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After a long drawn, close contest, India’s nominee Justice Dalveer Bhandari got elected to the fifth and last remaining vacancy for a judge at the International Court of Justice (ICJ) on Tuesday (November 21) as United Kingdom’s (UK) Christopher Greenwood relented and withdrew.

India had re-nominated Justice Bhandari for another term at the ICJ this year when it realised, after Kulbhushan Jadhav’s case wa taken to the ICJ, that it was advisable to have a presence in the world court.

The ICJ consists of 15 judges, with five judges elected every three years for a 9-year term. Four judges had been re-elected to the ICJ but the fifth member could not be declared elected on Nov 9 as it remained deadlocked. The UN General Assembly (UNGA) voted for Bhandari 115/193 against 76/193 to Greenwood, while the Security Council (UNSC) vote went to Greenwood 9/15. To be elected, a nominee has to obtain a majority in both the UNGA and the UNSC. (See Box below)

The deadlock continued after a dozen rounds of voting and finally, the overwhelming UNGA support to India’s nominee forced Britain to withdraw its candidate from the race. Bhandari, 70, received 183-193 votes in the General Assembly and secured all 15 votes in the Security Council to fill the final vacancy. Britain is a permanent member of the UN Security Council, and that the other permanent members – US, Russia, France and China — were all rooting for Britain’s candidature. Perhaps India’s candidature was more acceptable to UNSC members than Britain’s was to majority of UNGA members.

Indian officials maintained that voting in the General Assembly which overwhelmingly favoured India is reflective of the new global order with its new alignments and power equations. There was pressure on India to withdraw its candidature in favour of UK, say analysts, but it was firmly put down. India ruled out any compromise and lobbied hard that the candidate who enjoys the overwhelming support of the General Assembly members can be the only legitimate candidate to go through.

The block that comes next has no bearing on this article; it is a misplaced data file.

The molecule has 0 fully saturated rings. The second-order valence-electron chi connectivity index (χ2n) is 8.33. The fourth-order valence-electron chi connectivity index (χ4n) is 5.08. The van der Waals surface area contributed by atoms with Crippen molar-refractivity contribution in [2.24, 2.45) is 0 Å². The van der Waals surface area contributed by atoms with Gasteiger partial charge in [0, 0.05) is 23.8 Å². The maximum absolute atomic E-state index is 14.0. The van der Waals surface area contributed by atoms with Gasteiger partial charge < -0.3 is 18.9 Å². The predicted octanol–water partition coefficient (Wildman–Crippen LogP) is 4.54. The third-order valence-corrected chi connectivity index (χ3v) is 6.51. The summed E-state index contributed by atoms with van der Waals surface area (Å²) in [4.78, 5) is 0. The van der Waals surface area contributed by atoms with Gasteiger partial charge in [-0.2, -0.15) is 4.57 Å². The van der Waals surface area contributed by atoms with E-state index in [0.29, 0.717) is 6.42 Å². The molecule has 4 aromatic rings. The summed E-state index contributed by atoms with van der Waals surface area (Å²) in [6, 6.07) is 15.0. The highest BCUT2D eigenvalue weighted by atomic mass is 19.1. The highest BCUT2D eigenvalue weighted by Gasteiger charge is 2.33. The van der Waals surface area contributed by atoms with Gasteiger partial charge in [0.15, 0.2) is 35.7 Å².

For Britain it was a loss of face. This was the first time since the tribunal started in 1946 that the country lost a seat at the top table.

Others elected to the top table after four rounds of voting were Ronny Abraham of France, Abdulqawi Ahmed Yusuf of Somalia, Antonio Augusto Cancado Trindade of Brazil and Nawaf Salam of Lebanon.

ICJ Election procedure

The General Assembly and the Security Council proceed, independently of one another, to elect five members of the Court.

To be elected, a candidate must obtain an absolute majority of votes both in the General Assembly and in the Security Council. The words “absolute majority” are interpreted as meaning a majority of all electors, whether or not they vote or are allowed to vote. Thus 97 votes constitute an absolute majority in the General Assembly and 8 votes constitute an absolute majority in the Security Council (with no distinction being made between permanent and non-permanent members of the Security Council).